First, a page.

Photo by Matt Stensland
Hayden High School teacher Kevin Kleckler talks about the expansion of the vocational education building Friday. Kleckler expects the building to be finished this summer.
Hayden Kevin Kleckler radiates enthusiasm when he discusses Hayden High School's vocational education facility.
The expanded Babson-Carpenter Career and Technical Education Center is slated to be finished this summer. It will include an area for auto bodywork, an area for auto mechanics, a welding room, two classrooms, offices and space for drafting and architecture work.
Kleckler, who will leave his position as athletics director to lead the vocational program, hopes to share his excitement with students.
"My philosophy with high school kids is if you can get them passionate and channel that passion, you can do anything with them," he said. "You could run the world with them."
The center's expansion will add about 8,400 square feet. The current shop is 2,800 square feet, Kleckler said. The expansion, along with the new architecture and drafting element, will push Hayden High School forward as a training facility in vocational technology, he said.
"We're stepping up our game," Kleckler said. "We're taking the farm-boy mechanics we're doing now and making them less grease monkey and more technicians."
Kleckler wants the expansion to open with amenities such as new desks and computers. The district needs about $250,000 to $300,000 more to meet that goal, he said.
That will put the project's cost at about $1.5 million, he said.
He said he wants to draw students from across the valley who are interested in vocational technology. Kleckler wants those students to get a premium vocational education at Hayden so they don't have to leave for technical school and so companies can tap into a local work force.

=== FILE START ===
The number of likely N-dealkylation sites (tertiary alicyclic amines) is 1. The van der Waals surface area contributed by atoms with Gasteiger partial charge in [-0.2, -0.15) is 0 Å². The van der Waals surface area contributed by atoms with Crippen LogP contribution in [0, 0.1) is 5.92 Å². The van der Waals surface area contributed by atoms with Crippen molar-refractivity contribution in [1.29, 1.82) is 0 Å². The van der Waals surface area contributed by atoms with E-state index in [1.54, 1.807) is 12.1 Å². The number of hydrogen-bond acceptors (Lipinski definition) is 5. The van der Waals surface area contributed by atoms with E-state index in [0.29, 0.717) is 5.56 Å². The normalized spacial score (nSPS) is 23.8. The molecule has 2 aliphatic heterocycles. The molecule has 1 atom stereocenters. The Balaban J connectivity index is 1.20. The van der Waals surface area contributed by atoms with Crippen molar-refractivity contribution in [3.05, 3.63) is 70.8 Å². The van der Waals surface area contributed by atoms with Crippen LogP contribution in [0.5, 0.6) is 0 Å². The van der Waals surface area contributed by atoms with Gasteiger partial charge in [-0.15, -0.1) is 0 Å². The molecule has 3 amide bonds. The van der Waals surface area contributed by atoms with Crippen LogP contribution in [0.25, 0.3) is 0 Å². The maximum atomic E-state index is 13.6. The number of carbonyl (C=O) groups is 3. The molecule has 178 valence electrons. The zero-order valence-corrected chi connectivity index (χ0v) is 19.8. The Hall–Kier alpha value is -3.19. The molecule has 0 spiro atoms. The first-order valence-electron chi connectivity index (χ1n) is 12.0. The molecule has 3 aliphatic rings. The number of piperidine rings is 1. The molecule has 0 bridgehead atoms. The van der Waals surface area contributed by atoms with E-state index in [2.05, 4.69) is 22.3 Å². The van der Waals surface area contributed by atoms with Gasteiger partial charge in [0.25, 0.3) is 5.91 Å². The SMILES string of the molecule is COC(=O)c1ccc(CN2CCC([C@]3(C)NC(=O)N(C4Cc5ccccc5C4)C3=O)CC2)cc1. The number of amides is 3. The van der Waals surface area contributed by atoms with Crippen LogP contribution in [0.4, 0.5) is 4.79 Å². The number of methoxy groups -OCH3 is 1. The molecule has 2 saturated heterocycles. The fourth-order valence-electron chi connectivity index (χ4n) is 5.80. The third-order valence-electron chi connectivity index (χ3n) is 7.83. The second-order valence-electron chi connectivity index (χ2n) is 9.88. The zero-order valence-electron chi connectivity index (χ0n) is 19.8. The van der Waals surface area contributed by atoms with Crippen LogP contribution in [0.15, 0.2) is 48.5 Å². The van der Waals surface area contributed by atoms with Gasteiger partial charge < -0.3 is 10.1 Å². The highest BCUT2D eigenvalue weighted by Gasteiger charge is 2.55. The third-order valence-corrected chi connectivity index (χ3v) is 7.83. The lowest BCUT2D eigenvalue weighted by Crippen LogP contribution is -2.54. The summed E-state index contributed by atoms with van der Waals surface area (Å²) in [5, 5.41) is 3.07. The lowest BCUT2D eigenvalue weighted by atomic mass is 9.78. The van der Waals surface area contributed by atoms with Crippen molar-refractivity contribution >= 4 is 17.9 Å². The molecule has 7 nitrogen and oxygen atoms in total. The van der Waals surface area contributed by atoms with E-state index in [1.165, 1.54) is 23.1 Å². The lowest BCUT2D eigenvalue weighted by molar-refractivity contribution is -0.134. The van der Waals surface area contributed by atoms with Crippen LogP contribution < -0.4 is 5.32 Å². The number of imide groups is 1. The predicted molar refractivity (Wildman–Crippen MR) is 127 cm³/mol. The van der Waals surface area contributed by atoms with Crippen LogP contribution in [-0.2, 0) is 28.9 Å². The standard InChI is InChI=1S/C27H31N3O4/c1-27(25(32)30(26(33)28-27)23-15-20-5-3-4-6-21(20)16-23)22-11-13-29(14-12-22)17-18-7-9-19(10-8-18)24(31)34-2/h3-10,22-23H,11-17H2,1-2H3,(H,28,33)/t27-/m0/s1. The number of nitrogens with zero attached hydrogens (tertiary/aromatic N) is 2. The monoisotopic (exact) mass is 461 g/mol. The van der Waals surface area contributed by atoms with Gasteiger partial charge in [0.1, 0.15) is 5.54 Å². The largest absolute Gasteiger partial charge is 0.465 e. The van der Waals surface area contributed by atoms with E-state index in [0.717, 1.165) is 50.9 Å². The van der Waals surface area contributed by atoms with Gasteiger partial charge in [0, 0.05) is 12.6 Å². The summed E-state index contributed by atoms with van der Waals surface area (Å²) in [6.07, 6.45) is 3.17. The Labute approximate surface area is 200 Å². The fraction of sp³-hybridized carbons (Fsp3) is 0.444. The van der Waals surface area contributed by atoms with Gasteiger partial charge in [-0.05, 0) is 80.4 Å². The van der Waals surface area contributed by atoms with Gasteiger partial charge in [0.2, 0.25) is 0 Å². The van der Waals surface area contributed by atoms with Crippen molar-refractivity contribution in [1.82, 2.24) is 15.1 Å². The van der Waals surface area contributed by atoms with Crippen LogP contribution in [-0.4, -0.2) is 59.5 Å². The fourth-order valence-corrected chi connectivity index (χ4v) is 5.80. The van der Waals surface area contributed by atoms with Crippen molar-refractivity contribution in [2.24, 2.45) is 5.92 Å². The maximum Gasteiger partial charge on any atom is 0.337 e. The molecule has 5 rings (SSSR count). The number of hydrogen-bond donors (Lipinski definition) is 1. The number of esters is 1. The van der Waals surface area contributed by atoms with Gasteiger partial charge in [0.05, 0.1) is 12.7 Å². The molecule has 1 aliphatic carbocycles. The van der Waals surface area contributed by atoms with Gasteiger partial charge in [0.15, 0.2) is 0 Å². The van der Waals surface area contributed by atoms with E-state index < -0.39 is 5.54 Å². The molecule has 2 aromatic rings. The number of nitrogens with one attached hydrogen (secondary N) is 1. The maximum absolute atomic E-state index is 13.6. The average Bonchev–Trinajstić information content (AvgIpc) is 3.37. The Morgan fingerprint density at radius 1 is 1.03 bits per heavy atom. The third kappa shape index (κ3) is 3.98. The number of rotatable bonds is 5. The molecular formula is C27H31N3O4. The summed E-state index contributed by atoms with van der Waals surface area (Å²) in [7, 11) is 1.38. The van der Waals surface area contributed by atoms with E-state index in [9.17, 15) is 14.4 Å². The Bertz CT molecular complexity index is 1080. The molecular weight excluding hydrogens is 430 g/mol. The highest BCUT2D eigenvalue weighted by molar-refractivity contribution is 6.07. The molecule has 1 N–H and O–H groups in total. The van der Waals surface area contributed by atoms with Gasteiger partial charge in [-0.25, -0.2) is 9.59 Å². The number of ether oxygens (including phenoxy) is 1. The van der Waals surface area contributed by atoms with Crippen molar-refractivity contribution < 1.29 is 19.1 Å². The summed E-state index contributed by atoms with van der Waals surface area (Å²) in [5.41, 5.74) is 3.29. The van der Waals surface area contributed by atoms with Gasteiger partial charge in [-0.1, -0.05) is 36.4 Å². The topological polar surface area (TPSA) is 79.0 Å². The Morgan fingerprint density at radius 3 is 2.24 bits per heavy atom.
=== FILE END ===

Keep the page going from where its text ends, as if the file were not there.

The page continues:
"We want to be able to educate our own and keep our own, because we live in the most beautiful place in the world," Kleckler said. He also hopes to add evening classes for adults.
The vocational program is offering a summer Vocational Skill Institute. Students who attend the weeklong workshop at Hayden High School will fix up a 1950s Ford truck.
The institute also will offer a weeklong culinary arts program at Steamboat Springs High School and a construction program at Moffat County High School in Craig. Last summer, Hayden's car program was the only one that took off, Kleckler said.
"That's because I like what I do, and I tried to pump them up," he said.
Hayden School District Superintendent Mike Luppes said the district would miss Kleckler in the athletics director slot. Officials are seeking a replacement.
"I'm sure we'll have some growing pains as we make the transition," Luppes said. Kleckler, who has taught at the high school for 15 years, said he would help the new director so students don't feel the impact.
In the meantime, Kleckler will be an asset for the vocational program, Luppes said.
"That's his baby," Luppes said. "He's the one who's grown it to where it is."